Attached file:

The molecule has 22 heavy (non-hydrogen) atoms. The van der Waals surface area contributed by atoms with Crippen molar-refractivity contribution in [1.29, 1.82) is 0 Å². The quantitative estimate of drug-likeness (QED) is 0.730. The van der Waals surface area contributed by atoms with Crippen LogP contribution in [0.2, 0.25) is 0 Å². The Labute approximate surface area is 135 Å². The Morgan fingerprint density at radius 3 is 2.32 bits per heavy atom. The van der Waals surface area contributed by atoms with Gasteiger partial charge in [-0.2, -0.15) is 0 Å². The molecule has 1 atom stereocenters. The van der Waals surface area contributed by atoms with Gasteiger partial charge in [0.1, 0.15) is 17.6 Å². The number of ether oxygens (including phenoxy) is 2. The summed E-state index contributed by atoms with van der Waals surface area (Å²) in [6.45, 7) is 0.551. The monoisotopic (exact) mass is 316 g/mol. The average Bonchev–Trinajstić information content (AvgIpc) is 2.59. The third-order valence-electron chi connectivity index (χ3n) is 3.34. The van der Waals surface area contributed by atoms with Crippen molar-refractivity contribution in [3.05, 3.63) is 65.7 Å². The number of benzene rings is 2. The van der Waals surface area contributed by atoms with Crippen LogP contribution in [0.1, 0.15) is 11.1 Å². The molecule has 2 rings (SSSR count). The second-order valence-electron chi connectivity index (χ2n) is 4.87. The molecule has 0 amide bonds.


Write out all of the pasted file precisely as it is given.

The molecule has 22 heavy (non-hydrogen) atoms. The van der Waals surface area contributed by atoms with Crippen molar-refractivity contribution in [1.29, 1.82) is 0 Å². The quantitative estimate of drug-likeness (QED) is 0.730. The van der Waals surface area contributed by atoms with Crippen LogP contribution in [0.2, 0.25) is 0 Å². The Labute approximate surface area is 135 Å². The Morgan fingerprint density at radius 3 is 2.32 bits per heavy atom. The van der Waals surface area contributed by atoms with Gasteiger partial charge in [-0.2, -0.15) is 0 Å². The molecule has 1 atom stereocenters. The van der Waals surface area contributed by atoms with Gasteiger partial charge in [0.1, 0.15) is 17.6 Å². The number of ether oxygens (including phenoxy) is 2. The summed E-state index contributed by atoms with van der Waals surface area (Å²) in [6.45, 7) is 0.551. The monoisotopic (exact) mass is 316 g/mol. The average Bonchev–Trinajstić information content (AvgIpc) is 2.59. The third-order valence-electron chi connectivity index (χ3n) is 3.34. The van der Waals surface area contributed by atoms with Crippen molar-refractivity contribution in [3.05, 3.63) is 65.7 Å². The number of benzene rings is 2. The van der Waals surface area contributed by atoms with Crippen LogP contribution in [0.1, 0.15) is 11.1 Å². The molecule has 2 rings (SSSR count). The second-order valence-electron chi connectivity index (χ2n) is 4.87. The molecule has 0 amide bonds.